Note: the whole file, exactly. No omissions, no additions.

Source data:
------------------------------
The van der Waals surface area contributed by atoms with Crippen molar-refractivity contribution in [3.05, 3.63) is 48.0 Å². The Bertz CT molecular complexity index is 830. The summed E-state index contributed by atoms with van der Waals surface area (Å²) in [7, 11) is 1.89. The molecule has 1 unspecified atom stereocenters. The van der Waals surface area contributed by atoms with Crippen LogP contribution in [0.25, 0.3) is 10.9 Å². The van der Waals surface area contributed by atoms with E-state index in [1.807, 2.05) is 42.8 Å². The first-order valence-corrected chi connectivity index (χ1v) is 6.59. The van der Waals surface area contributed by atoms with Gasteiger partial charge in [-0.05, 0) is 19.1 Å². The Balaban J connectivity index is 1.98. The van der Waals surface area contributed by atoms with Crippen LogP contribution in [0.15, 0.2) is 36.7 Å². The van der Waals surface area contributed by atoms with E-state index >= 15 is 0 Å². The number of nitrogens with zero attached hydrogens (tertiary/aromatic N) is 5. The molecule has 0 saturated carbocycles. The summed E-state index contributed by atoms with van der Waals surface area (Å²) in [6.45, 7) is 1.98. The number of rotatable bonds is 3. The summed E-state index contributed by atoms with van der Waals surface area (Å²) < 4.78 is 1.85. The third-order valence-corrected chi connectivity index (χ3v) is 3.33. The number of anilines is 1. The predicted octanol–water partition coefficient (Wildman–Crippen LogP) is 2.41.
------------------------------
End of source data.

The van der Waals surface area contributed by atoms with Crippen molar-refractivity contribution in [3.05, 3.63) is 48.0 Å². The Bertz CT molecular complexity index is 830. The summed E-state index contributed by atoms with van der Waals surface area (Å²) in [7, 11) is 1.89. The molecule has 1 unspecified atom stereocenters. The van der Waals surface area contributed by atoms with Crippen LogP contribution in [0.25, 0.3) is 10.9 Å². The van der Waals surface area contributed by atoms with E-state index in [1.807, 2.05) is 42.8 Å². The first-order valence-corrected chi connectivity index (χ1v) is 6.59. The van der Waals surface area contributed by atoms with Gasteiger partial charge in [-0.05, 0) is 19.1 Å². The Balaban J connectivity index is 1.98. The van der Waals surface area contributed by atoms with Crippen LogP contribution in [0.15, 0.2) is 36.7 Å². The van der Waals surface area contributed by atoms with E-state index >= 15 is 0 Å². The number of nitrogens with zero attached hydrogens (tertiary/aromatic N) is 5. The molecule has 0 saturated carbocycles. The summed E-state index contributed by atoms with van der Waals surface area (Å²) in [6.45, 7) is 1.98. The number of rotatable bonds is 3. The summed E-state index contributed by atoms with van der Waals surface area (Å²) < 4.78 is 1.85. The third-order valence-corrected chi connectivity index (χ3v) is 3.33. The number of anilines is 1. The predicted octanol–water partition coefficient (Wildman–Crippen LogP) is 2.41.